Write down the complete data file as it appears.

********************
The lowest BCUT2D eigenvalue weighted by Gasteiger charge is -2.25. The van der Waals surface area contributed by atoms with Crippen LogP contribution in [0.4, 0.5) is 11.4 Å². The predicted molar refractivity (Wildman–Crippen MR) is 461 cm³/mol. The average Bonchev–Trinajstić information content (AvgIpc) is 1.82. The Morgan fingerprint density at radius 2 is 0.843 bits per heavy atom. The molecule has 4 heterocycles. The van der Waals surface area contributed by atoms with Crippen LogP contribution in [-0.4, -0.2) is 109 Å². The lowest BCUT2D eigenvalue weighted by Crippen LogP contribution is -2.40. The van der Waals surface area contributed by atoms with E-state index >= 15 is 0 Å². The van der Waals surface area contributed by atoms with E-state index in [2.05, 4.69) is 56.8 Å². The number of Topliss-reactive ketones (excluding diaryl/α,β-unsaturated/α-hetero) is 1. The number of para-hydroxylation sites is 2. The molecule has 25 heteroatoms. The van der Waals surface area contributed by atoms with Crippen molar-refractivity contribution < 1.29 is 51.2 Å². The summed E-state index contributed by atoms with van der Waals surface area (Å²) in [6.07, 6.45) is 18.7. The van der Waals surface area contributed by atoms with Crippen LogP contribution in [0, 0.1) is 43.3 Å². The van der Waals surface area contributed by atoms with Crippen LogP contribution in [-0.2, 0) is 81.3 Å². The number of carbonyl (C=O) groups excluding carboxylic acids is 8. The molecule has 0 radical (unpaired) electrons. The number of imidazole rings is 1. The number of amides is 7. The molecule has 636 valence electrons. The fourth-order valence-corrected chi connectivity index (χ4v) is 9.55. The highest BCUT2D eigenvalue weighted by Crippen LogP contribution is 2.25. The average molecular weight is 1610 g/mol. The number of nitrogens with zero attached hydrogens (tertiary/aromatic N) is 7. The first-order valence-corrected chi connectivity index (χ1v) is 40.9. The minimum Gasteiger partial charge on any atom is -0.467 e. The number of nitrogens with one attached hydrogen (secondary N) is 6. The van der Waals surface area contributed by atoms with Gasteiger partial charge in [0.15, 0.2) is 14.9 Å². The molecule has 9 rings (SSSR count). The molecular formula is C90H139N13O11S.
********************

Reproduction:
The lowest BCUT2D eigenvalue weighted by Gasteiger charge is -2.25. The van der Waals surface area contributed by atoms with Crippen LogP contribution in [0.4, 0.5) is 11.4 Å². The predicted molar refractivity (Wildman–Crippen MR) is 461 cm³/mol. The average Bonchev–Trinajstić information content (AvgIpc) is 1.82. The Morgan fingerprint density at radius 2 is 0.843 bits per heavy atom. The molecule has 4 heterocycles. The van der Waals surface area contributed by atoms with Crippen LogP contribution in [-0.4, -0.2) is 109 Å². The lowest BCUT2D eigenvalue weighted by Crippen LogP contribution is -2.40. The van der Waals surface area contributed by atoms with E-state index >= 15 is 0 Å². The van der Waals surface area contributed by atoms with E-state index in [2.05, 4.69) is 56.8 Å². The number of Topliss-reactive ketones (excluding diaryl/α,β-unsaturated/α-hetero) is 1. The number of para-hydroxylation sites is 2. The molecule has 25 heteroatoms. The van der Waals surface area contributed by atoms with Crippen molar-refractivity contribution < 1.29 is 51.2 Å². The summed E-state index contributed by atoms with van der Waals surface area (Å²) in [6.07, 6.45) is 18.7. The van der Waals surface area contributed by atoms with Crippen LogP contribution in [0, 0.1) is 43.3 Å². The van der Waals surface area contributed by atoms with Crippen LogP contribution in [-0.2, 0) is 81.3 Å². The number of carbonyl (C=O) groups excluding carboxylic acids is 8. The molecule has 0 radical (unpaired) electrons. The number of imidazole rings is 1. The number of amides is 7. The molecule has 636 valence electrons. The fourth-order valence-corrected chi connectivity index (χ4v) is 9.55. The highest BCUT2D eigenvalue weighted by Crippen LogP contribution is 2.25. The average molecular weight is 1610 g/mol. The number of nitrogens with zero attached hydrogens (tertiary/aromatic N) is 7. The first-order valence-corrected chi connectivity index (χ1v) is 40.9. The minimum Gasteiger partial charge on any atom is -0.467 e. The number of nitrogens with one attached hydrogen (secondary N) is 6. The van der Waals surface area contributed by atoms with Gasteiger partial charge in [0.15, 0.2) is 14.9 Å². The molecule has 9 rings (SSSR count). The molecular formula is C90H139N13O11S.